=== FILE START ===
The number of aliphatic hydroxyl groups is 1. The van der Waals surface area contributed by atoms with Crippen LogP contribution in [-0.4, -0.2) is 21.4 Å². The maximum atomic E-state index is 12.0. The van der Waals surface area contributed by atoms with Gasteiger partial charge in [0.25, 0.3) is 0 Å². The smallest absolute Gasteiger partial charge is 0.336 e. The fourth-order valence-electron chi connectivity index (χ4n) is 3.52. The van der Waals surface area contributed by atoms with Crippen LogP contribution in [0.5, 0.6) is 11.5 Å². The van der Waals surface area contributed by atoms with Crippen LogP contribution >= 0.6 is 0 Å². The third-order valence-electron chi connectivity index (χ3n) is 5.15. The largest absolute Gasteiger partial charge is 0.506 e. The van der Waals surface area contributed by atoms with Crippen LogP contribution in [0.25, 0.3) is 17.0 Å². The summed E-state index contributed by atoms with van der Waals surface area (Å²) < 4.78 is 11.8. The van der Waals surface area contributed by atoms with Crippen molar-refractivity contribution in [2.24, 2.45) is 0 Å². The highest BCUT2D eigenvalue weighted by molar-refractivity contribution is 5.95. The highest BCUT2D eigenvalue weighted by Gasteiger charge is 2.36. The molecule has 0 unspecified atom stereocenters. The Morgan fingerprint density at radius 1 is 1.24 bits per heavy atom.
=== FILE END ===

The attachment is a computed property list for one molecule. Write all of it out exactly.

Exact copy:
The number of aliphatic hydroxyl groups is 1. The van der Waals surface area contributed by atoms with Crippen LogP contribution in [-0.4, -0.2) is 21.4 Å². The maximum atomic E-state index is 12.0. The van der Waals surface area contributed by atoms with Gasteiger partial charge in [0.25, 0.3) is 0 Å². The smallest absolute Gasteiger partial charge is 0.336 e. The fourth-order valence-electron chi connectivity index (χ4n) is 3.52. The van der Waals surface area contributed by atoms with Crippen LogP contribution in [0.5, 0.6) is 11.5 Å². The van der Waals surface area contributed by atoms with Crippen LogP contribution >= 0.6 is 0 Å². The third-order valence-electron chi connectivity index (χ3n) is 5.15. The largest absolute Gasteiger partial charge is 0.506 e. The van der Waals surface area contributed by atoms with Crippen LogP contribution in [0.25, 0.3) is 17.0 Å². The summed E-state index contributed by atoms with van der Waals surface area (Å²) < 4.78 is 11.8. The van der Waals surface area contributed by atoms with Crippen molar-refractivity contribution in [2.24, 2.45) is 0 Å². The highest BCUT2D eigenvalue weighted by molar-refractivity contribution is 5.95. The highest BCUT2D eigenvalue weighted by Gasteiger charge is 2.36. The molecule has 0 unspecified atom stereocenters. The Morgan fingerprint density at radius 1 is 1.24 bits per heavy atom.